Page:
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Slow TF Down—The Adventure is Just a Bonus

March 31, 2023

Last week was exactly what I needed.  I had the honor of guiding a client on his first trip to Potrero Chico—a magnificent climbing destination nestled into the mountains of Nuevo Leon, Mexico. Potrero Chico, located a short drive from Monterrey (which is a short flight from Houston) is considered one of the best climbing […]

Last week was exactly what I needed. 

I had the honor of guiding a client on his first trip to Potrero Chico—a magnificent climbing destination nestled into the mountains of Nuevo Leon, Mexico. Potrero Chico, located a short drive from Monterrey (which is a short flight from Houston) is considered one of the best climbing spots in the world mostly because of its stunning limestone cliffs, some that rise up to 2300 feet. However, it isn’t just the landscape of Potrero Chico that is breathtaking, but the surrounding community and the locals who call it home are as welcoming as they are diverse. A beautiful culture rests on this land and being immersed in it is an added gift.

These are just a few of the reasons that I love leading expeditions here and while I have scaled these cliffs a handful of times before, I always learn something new. Adventure is high-adrenaline, it is high endeavor, it’s a rush and it’s extreme and it’s all of the blood-pumping things we equate with the wilderness. But it isn’t only this. Sometimes, adventure means slowing way down—catching your breath and being present. And I mean really present. Not the new-agey bullshit presence that influencers are hocking, the type of presence that is confronting and profound. It is the liminal space of adventure: silence, peace, and moments of stillness that stretch way beyond personal comfort. 

After a few days in the sun, feet on the Earth, I was getting out of my head and feeling into my body. Potrero Chico may be a climbing destination but is just as conducive to ease. Slow mornings outside with my coffee, slow evenings over tacos and margaritas, long pitches of soaring limestones, lots of laughing, and deep states of flow were just as much a part of this particular expedition. In fact, my client had received so much on our first day that he was scrambling to pack and plan out his trip back to the airport having totally forgotten that we had two days left! It reminded me of the power of nature, after all of my years of climbing, it still blows me away.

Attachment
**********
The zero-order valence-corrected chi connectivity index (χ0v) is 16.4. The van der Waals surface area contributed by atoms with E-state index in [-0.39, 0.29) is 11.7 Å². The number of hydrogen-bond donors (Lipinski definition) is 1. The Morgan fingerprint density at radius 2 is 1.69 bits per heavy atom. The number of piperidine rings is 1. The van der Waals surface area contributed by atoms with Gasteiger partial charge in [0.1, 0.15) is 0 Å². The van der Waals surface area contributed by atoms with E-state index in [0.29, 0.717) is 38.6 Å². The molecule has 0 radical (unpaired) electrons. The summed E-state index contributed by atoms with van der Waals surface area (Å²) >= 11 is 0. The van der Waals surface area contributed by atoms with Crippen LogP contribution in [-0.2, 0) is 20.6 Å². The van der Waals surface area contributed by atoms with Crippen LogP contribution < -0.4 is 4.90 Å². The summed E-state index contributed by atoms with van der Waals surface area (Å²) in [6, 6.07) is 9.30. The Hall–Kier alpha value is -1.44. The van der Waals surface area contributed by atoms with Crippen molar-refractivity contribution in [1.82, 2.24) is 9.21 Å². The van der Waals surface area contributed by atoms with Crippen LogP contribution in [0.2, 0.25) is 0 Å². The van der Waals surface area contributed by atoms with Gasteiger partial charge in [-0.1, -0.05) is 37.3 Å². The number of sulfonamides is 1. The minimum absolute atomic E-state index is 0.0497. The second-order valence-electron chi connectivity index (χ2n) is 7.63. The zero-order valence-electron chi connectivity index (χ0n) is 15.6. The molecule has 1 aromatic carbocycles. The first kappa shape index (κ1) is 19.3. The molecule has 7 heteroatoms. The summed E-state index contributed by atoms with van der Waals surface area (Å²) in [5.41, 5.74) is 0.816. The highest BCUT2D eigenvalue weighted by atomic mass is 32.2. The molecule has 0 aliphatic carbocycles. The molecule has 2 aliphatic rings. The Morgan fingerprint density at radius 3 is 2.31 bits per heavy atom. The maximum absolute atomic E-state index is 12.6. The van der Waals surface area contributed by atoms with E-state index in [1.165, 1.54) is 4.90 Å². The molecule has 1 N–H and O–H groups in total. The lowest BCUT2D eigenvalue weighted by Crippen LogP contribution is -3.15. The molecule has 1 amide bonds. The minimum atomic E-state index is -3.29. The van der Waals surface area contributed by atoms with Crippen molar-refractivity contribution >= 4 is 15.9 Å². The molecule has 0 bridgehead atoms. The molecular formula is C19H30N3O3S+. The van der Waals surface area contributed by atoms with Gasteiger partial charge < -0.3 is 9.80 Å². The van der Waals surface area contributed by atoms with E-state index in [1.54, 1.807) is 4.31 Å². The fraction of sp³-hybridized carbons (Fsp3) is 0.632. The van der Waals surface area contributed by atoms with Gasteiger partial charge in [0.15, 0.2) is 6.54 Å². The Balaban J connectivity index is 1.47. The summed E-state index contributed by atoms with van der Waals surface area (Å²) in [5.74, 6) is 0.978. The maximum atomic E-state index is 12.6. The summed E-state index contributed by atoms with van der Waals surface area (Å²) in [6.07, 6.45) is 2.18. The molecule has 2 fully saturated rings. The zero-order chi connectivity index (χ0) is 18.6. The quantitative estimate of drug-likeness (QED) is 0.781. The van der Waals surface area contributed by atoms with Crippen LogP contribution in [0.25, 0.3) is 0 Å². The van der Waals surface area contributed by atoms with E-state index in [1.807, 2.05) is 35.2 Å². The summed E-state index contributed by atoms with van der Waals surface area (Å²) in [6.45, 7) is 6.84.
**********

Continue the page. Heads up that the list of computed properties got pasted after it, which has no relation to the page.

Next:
I walked away with two awarenesses—things I intellectually expect after years of climbing but that I viscerally understood:

  1. The power of unplugging from the world is tremendous. An overseas expedition offers this by virtue of long travel times and exotic locations but the trek to Potrero Chico is so short—within a matter of hours you’re in a totally new world. The swiftness with which I gained clarity and a return to center was breathtaking in the best way. It was a reminder that this kind of reconnection to self is available anytime, anywhere, but you really have to want it. You have to unplug and get outside. You have to make it happen. There’s got to be a bit of a “fuck you” to the world. Pull the trigger and fight the malaise of the machine.
  1. Our nervous systems are in a constant state of inflammation. No matter our reality, we all are constantly replying to emails, texts, phone calls, and the myriad demands of modern daily life. Reacting to stimuli is almost unconscious now and it takes a long time to set down that reactivity and come into presence. When we do though—either through adventuring or coaching calls or a walk in a neighborhood park—we can hear ourselves and our true needs so much clearer. 

This is why my work, and these kinds of experiences specifically, always suspend me in wonder. I am not always sure who is in service to who: is it me to my clients? Or am I served by my clients? And the truth is it’s both. Just humans meeting each other and doing our best to show up in our lives with awareness, to experience the world, and ease the suffering that others may have. Getting to climb around on the rocks along the way is a bonus.

In the future, I may begin offering group climbing camps and workshops at El Potrero Chico, but for now, I’ll keep offering these experiences as custom and private 1:1 and 2:1 experiences. If you’re interested in a custom adventure or are curious about other ways to work with me, schedule a call with me and let’s get planning. Adventure—and greater presence—awaits.

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